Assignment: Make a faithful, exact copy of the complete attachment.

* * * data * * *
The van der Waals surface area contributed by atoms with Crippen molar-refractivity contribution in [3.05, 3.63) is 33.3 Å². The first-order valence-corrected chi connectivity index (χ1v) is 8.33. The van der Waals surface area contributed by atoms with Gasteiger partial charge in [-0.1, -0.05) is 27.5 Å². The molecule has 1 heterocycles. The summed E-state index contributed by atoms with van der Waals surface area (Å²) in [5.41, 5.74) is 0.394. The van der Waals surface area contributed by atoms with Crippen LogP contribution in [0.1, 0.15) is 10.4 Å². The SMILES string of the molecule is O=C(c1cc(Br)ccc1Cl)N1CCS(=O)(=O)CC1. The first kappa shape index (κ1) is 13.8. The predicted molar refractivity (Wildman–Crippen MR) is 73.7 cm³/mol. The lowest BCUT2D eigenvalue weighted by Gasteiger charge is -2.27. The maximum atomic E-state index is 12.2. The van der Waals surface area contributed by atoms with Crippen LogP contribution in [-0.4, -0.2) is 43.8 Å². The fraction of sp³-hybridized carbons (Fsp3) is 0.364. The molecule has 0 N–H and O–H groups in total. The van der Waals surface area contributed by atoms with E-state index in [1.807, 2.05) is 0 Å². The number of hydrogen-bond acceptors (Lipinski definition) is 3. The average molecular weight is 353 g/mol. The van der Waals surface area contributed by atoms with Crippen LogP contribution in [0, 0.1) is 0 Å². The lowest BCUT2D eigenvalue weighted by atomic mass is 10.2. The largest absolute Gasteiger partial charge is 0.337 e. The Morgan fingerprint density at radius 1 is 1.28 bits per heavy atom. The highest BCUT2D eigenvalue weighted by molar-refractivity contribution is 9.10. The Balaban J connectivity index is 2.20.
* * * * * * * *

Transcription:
The van der Waals surface area contributed by atoms with Crippen molar-refractivity contribution in [3.05, 3.63) is 33.3 Å². The first-order valence-corrected chi connectivity index (χ1v) is 8.33. The van der Waals surface area contributed by atoms with Gasteiger partial charge in [-0.1, -0.05) is 27.5 Å². The molecule has 1 heterocycles. The summed E-state index contributed by atoms with van der Waals surface area (Å²) in [5.41, 5.74) is 0.394. The van der Waals surface area contributed by atoms with Crippen LogP contribution in [0.1, 0.15) is 10.4 Å². The SMILES string of the molecule is O=C(c1cc(Br)ccc1Cl)N1CCS(=O)(=O)CC1. The first kappa shape index (κ1) is 13.8. The predicted molar refractivity (Wildman–Crippen MR) is 73.7 cm³/mol. The lowest BCUT2D eigenvalue weighted by Gasteiger charge is -2.27. The maximum atomic E-state index is 12.2. The van der Waals surface area contributed by atoms with Crippen LogP contribution in [-0.4, -0.2) is 43.8 Å². The fraction of sp³-hybridized carbons (Fsp3) is 0.364. The molecule has 0 N–H and O–H groups in total. The van der Waals surface area contributed by atoms with E-state index in [1.807, 2.05) is 0 Å². The number of hydrogen-bond acceptors (Lipinski definition) is 3. The average molecular weight is 353 g/mol. The van der Waals surface area contributed by atoms with Crippen LogP contribution in [0, 0.1) is 0 Å². The lowest BCUT2D eigenvalue weighted by atomic mass is 10.2. The largest absolute Gasteiger partial charge is 0.337 e. The Morgan fingerprint density at radius 1 is 1.28 bits per heavy atom. The highest BCUT2D eigenvalue weighted by molar-refractivity contribution is 9.10. The Balaban J connectivity index is 2.20.